The concept of victimisation surveys (also known as International Crime Victim Survey (ICVS)) is well established in South Africa (SA) and internationally. Until recently the United Nations Interregional Crime and Justice Research Institute (UNICRI) coordinated and sometimes conducted the ICVS in developing countries. During the past two decades a number of surveys related to crime, crime victims and users of services provided by the safety and security cluster departments have been conducted by various service providers in South Africa. Besides these surveys, three national VOCS have been conducted. The first of these was the Victims of Crime Survey conducted in 1998 by Statistics South Africa. This survey was based on the ICVS questionnaire developed by UNICRI, with adjustments made for local conditions. The Institute for Security Studies (ISS) was responsible for conducting subsequent versions of the VOCS, the National Victimes of Crime Survey 2003 and the Victim Survey 2007.
Starting with the Victims of Crime Survey 2011, Statistics SA plans to conduct the VOCS annually. The ‘new’ Victims of Crime Survey (VOCS) series is a countrywide household-based survey and examines three aspects of crime:
• The nature, extent and patterns of crime in South Africa, from the victim’s perspective;
• Victim risk and victim proneness, so as to inform the development of crime prevention and public education programmes;
• People’s perceptions of services provided by the police and the courts as components of the criminal justice system.
The VOCS 2011 is comparable to the VOCS 1998, VOCS 2003 and VOCS 2007 in cases where the questions remained largely unchanged. However, it is important to note that the sample size for the VOCS 2011 is much bigger than any of the preceding surveys, and the data should be considered more reliable than the earlier surveys especially at lower levels of disaggregation.
Kind of Data
Sample survey data [ssd]
Unit of Analysis
The units of analysis in the study were individuals and households
v1: Edited, anonymised dataset for licensed access
The VOCS 2011 focuses on people's perceptions and experiences of crime, as well as their views regarding their access to and effectiveness of the police and justice system. Households are also asked about community responses to crime. The survey profiled different aspects that are inherent in the different types of crimes, such as the location and timing of the different crimes, the use of weapons and the nature and extent of the violence that takes place.
law enforcement [5.2]
legal systems [5.3]
The survey had national coverage
The lowest level of geographic aggregation covered by the data is province
The target population of the survey consisted of all private households in all nine provinces of South Africa and residents in workers' hostels. The survey did not cover other collective living quarters such as students' hostels, old-age homes, hospitals, prisons and military barracks.
Producers and sponsors
Statistics South Africa
The sample design for the VOCS 2011 was based on a master sample (MS) originally designed as the sampling frame for the Quarterly Labour Force Survey (QLFS). The MS is based on information collected during the 2001 Population Census conducted by Stats SA. The MS has been developed as a general-purpose household survey frame that can be used by all household-based surveys, irrespective of the sample size requirement of the survey. The VOCS 2011, like all other household-based surveys, uses a MS of primary sampling units (PSUs) which comprises census enumeration areas (EAs) that are drawn from across the country.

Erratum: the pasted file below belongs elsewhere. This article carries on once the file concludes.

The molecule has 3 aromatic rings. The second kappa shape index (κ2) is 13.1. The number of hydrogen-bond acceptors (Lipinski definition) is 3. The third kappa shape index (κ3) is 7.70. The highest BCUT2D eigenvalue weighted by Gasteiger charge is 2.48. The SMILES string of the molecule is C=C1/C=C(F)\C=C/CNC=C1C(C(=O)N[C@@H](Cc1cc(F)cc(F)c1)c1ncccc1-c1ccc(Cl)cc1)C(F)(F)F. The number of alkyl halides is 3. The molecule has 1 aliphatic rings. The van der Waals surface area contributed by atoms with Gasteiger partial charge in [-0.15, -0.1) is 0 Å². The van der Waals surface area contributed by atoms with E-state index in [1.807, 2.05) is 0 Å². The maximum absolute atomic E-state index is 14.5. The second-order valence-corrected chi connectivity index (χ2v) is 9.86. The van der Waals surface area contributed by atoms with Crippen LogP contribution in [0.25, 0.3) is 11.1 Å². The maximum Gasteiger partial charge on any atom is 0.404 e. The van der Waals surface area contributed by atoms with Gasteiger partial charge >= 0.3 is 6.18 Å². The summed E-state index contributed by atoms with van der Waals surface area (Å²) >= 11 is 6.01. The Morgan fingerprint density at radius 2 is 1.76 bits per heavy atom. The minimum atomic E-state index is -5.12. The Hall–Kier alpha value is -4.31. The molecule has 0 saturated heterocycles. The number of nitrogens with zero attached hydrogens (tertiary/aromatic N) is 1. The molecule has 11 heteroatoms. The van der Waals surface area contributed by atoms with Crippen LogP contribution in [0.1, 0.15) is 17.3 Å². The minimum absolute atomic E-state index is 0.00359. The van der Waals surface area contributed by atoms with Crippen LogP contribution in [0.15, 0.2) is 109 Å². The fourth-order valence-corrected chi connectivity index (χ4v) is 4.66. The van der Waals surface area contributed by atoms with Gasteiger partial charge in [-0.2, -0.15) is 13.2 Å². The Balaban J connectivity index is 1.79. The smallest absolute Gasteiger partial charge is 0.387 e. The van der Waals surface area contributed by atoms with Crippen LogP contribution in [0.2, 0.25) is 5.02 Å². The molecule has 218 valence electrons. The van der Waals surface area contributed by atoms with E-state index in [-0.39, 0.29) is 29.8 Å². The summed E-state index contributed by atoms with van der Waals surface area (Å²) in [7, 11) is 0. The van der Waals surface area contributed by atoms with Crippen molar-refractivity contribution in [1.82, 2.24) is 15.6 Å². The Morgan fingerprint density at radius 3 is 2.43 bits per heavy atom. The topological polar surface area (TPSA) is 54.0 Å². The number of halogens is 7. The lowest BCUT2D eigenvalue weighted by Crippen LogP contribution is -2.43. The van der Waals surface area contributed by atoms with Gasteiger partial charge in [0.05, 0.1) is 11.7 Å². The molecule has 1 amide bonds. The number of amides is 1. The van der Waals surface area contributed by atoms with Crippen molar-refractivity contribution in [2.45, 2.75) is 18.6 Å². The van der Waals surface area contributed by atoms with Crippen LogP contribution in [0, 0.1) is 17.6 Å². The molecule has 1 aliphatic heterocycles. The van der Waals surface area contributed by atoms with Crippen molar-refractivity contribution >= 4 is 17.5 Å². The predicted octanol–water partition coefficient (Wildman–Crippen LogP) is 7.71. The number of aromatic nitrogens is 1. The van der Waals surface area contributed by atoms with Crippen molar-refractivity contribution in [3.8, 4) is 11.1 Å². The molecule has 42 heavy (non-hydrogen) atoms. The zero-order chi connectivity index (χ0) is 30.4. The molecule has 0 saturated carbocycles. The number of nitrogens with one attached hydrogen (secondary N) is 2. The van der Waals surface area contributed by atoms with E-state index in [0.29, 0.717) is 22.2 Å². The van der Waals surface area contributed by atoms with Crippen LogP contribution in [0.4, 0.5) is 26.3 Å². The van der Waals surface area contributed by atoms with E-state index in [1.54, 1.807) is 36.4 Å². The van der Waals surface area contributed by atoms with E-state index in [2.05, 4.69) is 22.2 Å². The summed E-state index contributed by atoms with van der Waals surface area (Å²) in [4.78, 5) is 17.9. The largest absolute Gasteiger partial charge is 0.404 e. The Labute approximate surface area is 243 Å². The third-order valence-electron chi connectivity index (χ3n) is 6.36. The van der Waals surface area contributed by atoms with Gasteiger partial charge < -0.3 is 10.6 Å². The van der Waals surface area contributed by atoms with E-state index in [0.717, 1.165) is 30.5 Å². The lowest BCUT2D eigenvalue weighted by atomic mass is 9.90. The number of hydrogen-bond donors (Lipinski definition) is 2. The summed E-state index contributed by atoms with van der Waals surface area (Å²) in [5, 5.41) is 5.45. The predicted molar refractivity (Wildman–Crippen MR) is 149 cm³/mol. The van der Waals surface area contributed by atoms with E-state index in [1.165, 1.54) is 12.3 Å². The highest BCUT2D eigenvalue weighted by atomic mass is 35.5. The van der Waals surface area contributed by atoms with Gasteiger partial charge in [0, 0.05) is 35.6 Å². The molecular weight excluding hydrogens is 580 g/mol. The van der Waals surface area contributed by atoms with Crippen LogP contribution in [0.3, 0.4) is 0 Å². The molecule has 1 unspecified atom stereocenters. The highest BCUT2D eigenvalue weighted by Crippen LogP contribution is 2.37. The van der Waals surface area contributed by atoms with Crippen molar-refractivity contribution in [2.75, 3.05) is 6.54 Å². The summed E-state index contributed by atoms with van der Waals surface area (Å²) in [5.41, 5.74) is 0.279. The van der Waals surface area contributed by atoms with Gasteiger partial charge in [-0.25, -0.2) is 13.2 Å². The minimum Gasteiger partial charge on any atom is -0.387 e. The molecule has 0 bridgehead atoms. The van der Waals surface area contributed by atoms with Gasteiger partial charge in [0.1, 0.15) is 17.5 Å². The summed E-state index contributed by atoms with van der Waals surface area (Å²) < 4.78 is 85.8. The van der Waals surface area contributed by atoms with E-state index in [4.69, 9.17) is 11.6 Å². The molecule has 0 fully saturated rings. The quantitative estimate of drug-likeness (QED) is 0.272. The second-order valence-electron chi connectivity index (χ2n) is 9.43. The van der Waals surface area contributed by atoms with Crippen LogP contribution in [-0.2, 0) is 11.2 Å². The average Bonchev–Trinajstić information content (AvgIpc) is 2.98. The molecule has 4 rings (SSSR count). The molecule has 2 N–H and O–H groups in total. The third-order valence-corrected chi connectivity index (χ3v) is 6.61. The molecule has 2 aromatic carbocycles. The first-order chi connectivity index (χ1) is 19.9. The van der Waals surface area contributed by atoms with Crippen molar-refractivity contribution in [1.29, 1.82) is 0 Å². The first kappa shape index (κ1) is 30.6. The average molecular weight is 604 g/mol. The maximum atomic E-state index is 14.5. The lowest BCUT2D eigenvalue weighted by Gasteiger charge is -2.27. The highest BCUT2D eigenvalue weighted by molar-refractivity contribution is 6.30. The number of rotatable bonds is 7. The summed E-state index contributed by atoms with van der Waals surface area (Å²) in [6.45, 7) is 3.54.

The sample for the VOCS 2011 used a stratified two-stage design with probability proportional to size (PPS) sampling of PSUs in the first stage, and sampling of dwelling units (DUs) with systematic sampling in the second stage. The sample was designed to be representative at provincial level. A self-weighting design at provincial level was used and MS stratification was divided into two levels. Primary stratification was defined by metropolitan and non-metropolitan geographic area type. During secondary stratification, the Census 2001 data were summarised at PSU level. The following variables were used for secondary stratification: household size, education, occupancy status, gender, industry and income. A randomised probability proportional to size (RPPS) systematic sample of PSUs was drawn in each stratum, with the measure of size being the number of households in the PSU. The sample size of 3 080 PSUs was selected. In each selected PSU a systematic sample of dwelling units was drawn. The number of DUs selected per PSU varies from PSU to PSU and depends on the inverse sampling ratios (ISR) of each PSU. The sample size for the VOCS 2011 is 29 754 dwelling units.
Sampling weights for the data collected from the sampled households are constructed in such a manner that the responses could be properly expanded to represent the entire civilian population of South Africa. The design weights, which are the inverse sampling rate (ISR) for the province, are assigned to each of the households in a province. The design weights for the VOCS 2011 sample were obtained by applying three adjustments to the base-weights. The first adjustment was applied to account for informal and/or growth PSUs. The second adjustment was applied to account for the EAs with less than 25 households and the third was the non-response adjustment. In addition, there were two types of non-response adjustments: PSU non-response adjustment and household non-response adjustment. The PSU non-response adjustment was applied at the stratum level, whereas the household non-response adjustment was applied at the PSU level.